Standing amidst the guests at the art gallery, I felt criminal.
Everyone had received an invitation – a 4 x 6 inch color postcard featuring my painting, Black Dress. Ordinarily this is considered an honor, but there was a slight problem. The painting hanging on the wall was an imposter.
Is it technically a forgery for an artist to copy one of their own paintings? I’m not talking about a slight variation, a modest shift in the course of a series kind of thing, but rather an exact duplicate made for the purpose of deception. That’s exactly what I had done, only a few weeks earlier.
“You’ve got one new message,” the answering machine announced brightly. “Congratulations! Your painting, Black Dress, has been chosen by the Prestige Gallery to be included in our annual group exhibition. Furthermore, we’ve chosen to use the image on the formal invitation. Please call at your earliest convenience,” etcetera, etcetera.
Rewind that message. For a few seconds I was euphoric, and then panic struck. The painting in question was gone, as in SOLD.
It wasn’t all that irresponsible to have sent in Black Dress along with the other slides. Submitting samples of your work, for a fee, in the hope of being selected for exhibition, is the art world equivalent of buying a lottery ticket. Statistically, a painter is more likely to become president or contract leprosy than get into a show. It did cross my mind a miracle could occur, and in that event I would simply paint a replacement. How arrogant.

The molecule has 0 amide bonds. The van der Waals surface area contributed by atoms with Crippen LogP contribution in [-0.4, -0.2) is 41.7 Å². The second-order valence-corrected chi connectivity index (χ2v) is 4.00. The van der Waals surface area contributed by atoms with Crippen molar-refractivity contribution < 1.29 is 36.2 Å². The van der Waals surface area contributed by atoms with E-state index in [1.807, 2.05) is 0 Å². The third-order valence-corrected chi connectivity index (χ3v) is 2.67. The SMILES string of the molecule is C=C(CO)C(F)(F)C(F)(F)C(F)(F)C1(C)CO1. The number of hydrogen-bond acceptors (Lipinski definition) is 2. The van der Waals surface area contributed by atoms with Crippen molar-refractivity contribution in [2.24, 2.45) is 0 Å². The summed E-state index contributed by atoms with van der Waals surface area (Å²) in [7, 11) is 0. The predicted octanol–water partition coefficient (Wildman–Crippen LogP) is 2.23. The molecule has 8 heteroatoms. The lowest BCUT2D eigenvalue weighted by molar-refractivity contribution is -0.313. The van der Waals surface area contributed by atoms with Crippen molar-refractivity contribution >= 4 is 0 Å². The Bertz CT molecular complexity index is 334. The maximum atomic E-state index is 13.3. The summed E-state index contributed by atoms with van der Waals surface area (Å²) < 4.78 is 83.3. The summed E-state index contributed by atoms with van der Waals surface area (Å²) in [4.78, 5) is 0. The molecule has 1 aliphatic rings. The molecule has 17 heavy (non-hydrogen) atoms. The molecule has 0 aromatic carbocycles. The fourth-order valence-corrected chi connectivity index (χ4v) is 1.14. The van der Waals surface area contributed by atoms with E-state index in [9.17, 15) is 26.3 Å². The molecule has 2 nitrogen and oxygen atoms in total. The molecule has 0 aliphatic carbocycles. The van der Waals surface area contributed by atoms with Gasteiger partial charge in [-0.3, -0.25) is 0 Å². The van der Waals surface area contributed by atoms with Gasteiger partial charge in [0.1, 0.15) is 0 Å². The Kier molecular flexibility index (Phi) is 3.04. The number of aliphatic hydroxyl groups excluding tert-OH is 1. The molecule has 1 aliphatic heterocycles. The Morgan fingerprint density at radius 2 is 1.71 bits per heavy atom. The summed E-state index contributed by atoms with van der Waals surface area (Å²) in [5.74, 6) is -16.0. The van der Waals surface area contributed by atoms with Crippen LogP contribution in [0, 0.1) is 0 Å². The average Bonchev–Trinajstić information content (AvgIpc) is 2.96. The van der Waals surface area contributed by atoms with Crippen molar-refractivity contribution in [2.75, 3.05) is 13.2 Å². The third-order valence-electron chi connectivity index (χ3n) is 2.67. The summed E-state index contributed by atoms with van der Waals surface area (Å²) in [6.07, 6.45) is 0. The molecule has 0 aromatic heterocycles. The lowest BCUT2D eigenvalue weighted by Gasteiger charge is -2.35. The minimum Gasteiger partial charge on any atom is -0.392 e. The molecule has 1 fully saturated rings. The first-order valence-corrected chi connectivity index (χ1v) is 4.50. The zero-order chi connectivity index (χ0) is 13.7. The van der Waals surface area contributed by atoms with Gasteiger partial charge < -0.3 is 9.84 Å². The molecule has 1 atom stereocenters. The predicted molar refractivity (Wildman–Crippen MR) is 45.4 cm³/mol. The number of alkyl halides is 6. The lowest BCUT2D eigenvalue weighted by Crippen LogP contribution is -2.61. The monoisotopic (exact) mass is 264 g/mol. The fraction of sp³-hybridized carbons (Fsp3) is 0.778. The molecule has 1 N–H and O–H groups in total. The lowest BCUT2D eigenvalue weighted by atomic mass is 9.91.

Now that the unexpected had occurred, my lack of skill in the forgery department presented itself as a significant obstacle. I considered my options. Honesty was definitely out. No way was I about to admit the chosen painting was unavailable, or that maybe they could have it on loan with a Not For Sale sticker attached. A commercial gallery would never go for that. Nor did I consider asking if they’d take another in its place. No. This opportunity was too important to be risked in any way. I went back to the idea of forgery.
Black Dress, and its owner, resided in the vicinity. I went over to see Katrina, a successful businesswoman, art collector, and friend. Sitting on her front steps, she listened patiently as I blurted out my predicament, an amused look on her face the entire time. My request must have sounded a bit crazy.
“So let me get this straight,” she said. “You want to borrow my painting back and make a copy of it. Is that right?”
“That’s all there is to it. Simple.” I felt guilty of a crime.
“Then you’ll ship it off to the other side of the country, correct?”
“Correct.” Confirmation of that fact seemed important to her.
After sashaying into the house, Katrina emerged with the painting slung from her palm by the hanging wire. “Just make sure you give me back the original and not the twin, okay?”
She actually thought I could pull it off.
In the studio, I stared at Black Dress and the blank canvas beside it. Fear set in. If I had a formula for painting, which I don’t, it would be one that involved experimentation and embracing the unknown. “Get in there and make a mess,” I’ve told my students regularly. “Take risks!” This was often followed up by, “Working yourself out of a jam is an opportunity for something wonderful to happen!”